RightPatient is a touchless biometric patient identification platform that has been helping responsible healthcare providers for years. It is tried and tested, is versatile, and is helping enhance patient safety. But why exactly should more healthcare providers adopt it going forward? Well, that’s because the pandemic has shown everyone how deadly physical contact can be and how quickly people can get infected.

Quite naturally, it means that everyone knows about the cons of touch-based solutions. Most patient identification platforms require physical touches from patients – raising infection control issues. Fortunately, RightPatient is entirely touchless – it attaches a photo and biometric data of the patient with their EHR. After enrollment, all a patient needs to do is look at the camera – the platform performs a search and provides the appropriate medical record in seconds. 

Moreover. RightPatient is versatile enough to be used at any touchpoint within the healthcare facility, making it feasible for telehealth sessions. Patients are sent an SMS or email after they schedule appointments. They are required to provide a selfie and a photo of their driver’s license – RightPatient automatically compares the pictures, ensuring remote authentication. 

RightPatient not only solves a crucial problem of healthcare providers (patient misidentification), but it also helps improve patient safety, reduce duplicate medical records, and prevent medical identity theft effectively. Be a responsible healthcare leader now and use RightPatient to improve your bottom line by improving the quality of care for patients.

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4 Practices Regarding Telemedicine That Enhance Patient Protection

COVID-19 is a phenomenon that will impact us for years to come, if not decades. It has shaken the entire world to its core and has changed everything we know. COVID-19 affected our daily lives, changed the way we interact with others, and made masks as well as sanitizers crucial necessities. Since many of the COVID-19 patients required urgent care, the US healthcare system had to come up with other ways for hospitals to serve non-COVID-19 patients without exposing them to the virus. Fortunately, tailor-made solutions already existed – telehealth and telemedicine being the biggest players. As a result, hospitals have been diverting a significant portion of their non-critical patients to virtual sessions – changing healthcare and the patient experience forever. That being said, let’s explore what the patients think about telehealth, what experts are saying about it, and how to ensure patient protection while improving quality and safety in healthcare facilities.

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How telemedicine came into play

Since the novel coronavirus hit the US, it has been overwhelming healthcare providers, their frontline teams, and virtually everyone who is involved in the caregiving process. Due to capacity restrictions and patient safety concerns, caregivers had to redirect at least one-third of their less critical patients to telemedicine. Naturally, its usage shot up significantly in the beginning, and while it has been declining for some time, it is expected to increase as COVID-19 cases are once again rising. The bottom line is that telemedicine and telehealth are here to stay, although some issues need to be addressed.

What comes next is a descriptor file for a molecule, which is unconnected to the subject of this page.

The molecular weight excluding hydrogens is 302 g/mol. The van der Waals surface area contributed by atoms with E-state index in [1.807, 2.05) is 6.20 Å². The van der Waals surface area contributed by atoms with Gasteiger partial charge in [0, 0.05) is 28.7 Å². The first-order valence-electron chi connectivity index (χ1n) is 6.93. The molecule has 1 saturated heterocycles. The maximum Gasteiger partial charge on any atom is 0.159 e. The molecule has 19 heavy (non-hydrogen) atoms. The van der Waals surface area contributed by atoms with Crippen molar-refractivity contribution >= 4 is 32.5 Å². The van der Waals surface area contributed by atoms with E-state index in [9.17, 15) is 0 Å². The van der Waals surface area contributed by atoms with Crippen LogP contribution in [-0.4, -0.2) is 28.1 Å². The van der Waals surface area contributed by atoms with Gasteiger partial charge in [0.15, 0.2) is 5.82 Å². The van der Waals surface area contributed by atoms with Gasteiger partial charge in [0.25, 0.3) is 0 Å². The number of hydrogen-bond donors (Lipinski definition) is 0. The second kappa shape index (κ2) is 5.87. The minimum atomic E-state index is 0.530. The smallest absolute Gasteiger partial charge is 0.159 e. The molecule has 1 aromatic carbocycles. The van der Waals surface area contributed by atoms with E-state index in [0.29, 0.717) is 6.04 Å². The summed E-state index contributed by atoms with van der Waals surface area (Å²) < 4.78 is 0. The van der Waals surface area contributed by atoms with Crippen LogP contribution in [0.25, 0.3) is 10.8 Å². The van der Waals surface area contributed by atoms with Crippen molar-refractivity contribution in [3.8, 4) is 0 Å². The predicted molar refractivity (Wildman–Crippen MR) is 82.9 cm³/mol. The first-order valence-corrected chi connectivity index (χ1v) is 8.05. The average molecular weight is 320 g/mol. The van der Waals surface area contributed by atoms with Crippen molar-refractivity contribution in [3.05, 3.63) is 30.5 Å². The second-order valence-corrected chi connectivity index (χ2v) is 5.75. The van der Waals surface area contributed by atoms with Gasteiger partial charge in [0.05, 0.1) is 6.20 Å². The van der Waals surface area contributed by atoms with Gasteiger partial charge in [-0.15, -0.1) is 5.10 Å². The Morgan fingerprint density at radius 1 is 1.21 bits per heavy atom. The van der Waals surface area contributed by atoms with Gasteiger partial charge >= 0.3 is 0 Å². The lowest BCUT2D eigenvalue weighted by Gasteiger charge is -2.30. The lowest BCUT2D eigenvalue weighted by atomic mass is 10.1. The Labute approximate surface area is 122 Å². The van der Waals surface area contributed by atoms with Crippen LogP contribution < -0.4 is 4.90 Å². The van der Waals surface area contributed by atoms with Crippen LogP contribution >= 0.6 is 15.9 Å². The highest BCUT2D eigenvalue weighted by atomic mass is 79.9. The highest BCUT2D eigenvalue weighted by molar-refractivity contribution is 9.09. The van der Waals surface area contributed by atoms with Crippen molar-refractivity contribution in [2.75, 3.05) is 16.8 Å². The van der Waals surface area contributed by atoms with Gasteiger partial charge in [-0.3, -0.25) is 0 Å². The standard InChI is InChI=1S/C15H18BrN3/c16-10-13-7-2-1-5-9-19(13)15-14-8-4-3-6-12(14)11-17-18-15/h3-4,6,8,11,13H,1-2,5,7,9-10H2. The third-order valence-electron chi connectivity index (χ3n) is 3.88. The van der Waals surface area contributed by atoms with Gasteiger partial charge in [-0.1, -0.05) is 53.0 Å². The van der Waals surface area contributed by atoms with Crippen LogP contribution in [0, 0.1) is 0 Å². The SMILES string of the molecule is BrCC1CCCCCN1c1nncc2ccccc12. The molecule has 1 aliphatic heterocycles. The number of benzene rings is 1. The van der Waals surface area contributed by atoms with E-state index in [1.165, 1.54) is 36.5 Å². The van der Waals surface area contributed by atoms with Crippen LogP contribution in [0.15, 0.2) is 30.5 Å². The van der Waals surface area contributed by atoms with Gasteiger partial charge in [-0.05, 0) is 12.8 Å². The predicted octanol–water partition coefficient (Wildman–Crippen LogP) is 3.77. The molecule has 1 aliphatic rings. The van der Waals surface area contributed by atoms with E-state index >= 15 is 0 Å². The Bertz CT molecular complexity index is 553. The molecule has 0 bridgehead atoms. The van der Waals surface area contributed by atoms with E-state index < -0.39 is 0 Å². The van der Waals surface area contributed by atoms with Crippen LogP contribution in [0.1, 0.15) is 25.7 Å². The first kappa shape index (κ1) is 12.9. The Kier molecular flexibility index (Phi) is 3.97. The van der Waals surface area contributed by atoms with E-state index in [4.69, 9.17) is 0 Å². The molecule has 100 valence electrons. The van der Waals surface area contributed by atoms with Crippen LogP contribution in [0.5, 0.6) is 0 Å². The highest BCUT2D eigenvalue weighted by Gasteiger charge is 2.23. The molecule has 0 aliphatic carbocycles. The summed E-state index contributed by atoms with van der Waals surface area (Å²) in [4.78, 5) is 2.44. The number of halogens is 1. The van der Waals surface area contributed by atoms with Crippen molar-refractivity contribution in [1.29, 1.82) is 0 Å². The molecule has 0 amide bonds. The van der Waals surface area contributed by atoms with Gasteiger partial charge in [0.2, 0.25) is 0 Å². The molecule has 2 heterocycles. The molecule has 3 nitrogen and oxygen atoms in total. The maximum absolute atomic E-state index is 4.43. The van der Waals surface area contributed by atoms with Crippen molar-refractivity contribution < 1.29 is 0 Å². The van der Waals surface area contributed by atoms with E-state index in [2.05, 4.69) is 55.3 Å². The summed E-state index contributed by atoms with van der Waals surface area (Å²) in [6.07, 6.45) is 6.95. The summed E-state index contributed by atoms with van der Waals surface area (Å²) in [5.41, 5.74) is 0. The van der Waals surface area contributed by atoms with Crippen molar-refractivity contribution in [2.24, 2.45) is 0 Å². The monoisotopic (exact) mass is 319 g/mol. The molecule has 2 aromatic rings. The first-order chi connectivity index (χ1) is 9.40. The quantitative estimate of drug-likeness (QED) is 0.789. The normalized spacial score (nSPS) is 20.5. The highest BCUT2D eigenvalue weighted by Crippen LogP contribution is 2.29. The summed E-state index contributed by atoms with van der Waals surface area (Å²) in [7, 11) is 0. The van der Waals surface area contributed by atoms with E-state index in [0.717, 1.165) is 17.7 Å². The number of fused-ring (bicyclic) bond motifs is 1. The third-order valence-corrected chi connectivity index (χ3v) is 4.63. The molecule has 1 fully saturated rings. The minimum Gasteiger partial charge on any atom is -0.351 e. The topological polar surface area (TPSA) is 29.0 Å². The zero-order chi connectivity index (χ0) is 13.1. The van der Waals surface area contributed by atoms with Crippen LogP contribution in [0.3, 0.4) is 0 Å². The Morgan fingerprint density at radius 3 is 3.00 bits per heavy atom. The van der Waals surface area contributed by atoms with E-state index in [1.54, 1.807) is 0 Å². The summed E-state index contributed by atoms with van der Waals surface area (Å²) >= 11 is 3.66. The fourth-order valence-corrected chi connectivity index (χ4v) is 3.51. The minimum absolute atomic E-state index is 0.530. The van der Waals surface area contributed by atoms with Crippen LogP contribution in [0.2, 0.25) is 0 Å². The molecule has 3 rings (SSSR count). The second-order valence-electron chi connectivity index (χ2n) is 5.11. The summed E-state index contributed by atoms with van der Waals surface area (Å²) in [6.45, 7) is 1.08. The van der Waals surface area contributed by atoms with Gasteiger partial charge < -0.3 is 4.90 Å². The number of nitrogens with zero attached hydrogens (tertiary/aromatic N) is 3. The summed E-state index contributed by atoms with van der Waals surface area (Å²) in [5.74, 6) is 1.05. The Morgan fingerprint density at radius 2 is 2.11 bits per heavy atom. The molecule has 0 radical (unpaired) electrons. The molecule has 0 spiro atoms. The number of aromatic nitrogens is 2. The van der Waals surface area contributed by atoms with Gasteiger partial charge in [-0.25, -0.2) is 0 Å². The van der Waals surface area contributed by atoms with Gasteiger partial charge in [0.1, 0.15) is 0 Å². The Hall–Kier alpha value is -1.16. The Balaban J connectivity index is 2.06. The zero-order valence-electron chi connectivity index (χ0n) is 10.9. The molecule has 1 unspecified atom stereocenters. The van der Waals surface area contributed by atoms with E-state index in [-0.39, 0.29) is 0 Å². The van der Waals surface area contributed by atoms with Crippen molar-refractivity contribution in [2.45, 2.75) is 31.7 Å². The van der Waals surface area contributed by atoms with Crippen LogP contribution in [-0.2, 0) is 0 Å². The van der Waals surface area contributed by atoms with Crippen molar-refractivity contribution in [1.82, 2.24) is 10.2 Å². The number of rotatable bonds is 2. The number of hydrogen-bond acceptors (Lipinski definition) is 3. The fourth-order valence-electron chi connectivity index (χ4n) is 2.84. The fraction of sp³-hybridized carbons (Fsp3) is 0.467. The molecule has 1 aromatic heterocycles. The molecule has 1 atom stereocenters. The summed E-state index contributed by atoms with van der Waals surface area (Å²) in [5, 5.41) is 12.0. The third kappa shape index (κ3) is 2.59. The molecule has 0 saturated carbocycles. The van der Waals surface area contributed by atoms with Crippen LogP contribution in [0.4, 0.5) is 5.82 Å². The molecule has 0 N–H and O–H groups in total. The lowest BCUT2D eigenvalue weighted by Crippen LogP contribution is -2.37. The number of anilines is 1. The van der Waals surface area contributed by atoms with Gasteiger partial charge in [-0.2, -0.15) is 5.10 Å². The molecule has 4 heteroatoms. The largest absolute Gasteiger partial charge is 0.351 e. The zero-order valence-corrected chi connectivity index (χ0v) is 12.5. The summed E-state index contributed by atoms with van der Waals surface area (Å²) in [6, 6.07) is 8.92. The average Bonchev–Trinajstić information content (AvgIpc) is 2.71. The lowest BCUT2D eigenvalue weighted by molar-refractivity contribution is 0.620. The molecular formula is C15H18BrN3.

Let’s take a look at what over a million end users, i.e. patients, think of telemedicine, according to a recent survey by Press Ganey.

Patients’ perceptions regarding telemedicine

The first thing to highlight is that while most patients do appreciate the convenience telemedicine offers, it has a lot of wrinkles to iron out to make it seamless and more effective.

The good things

While many patients were being exposed to virtual visits for the first time, they did find it satisfactory. Many even said that they were likely to give good ratings to their caregivers after virtual visits, just as much as they would during inpatient ones. Telemedicine could successfully lead to a bond between the patient and the physician, and many patients felt that their physicians were more attentive during these virtual sessions. A patient even noted that during inpatient visits doctors would be looking at their computer screens anyway, which felt like they were distracted. During the virtual visits, however, the doctor had direct eye contact with her. 

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What needs improvement

While telemedicine itself is good, the process and ease of getting to virtual visits are not – these need significant improvements, especially with scheduling sessions and making audio or video connections.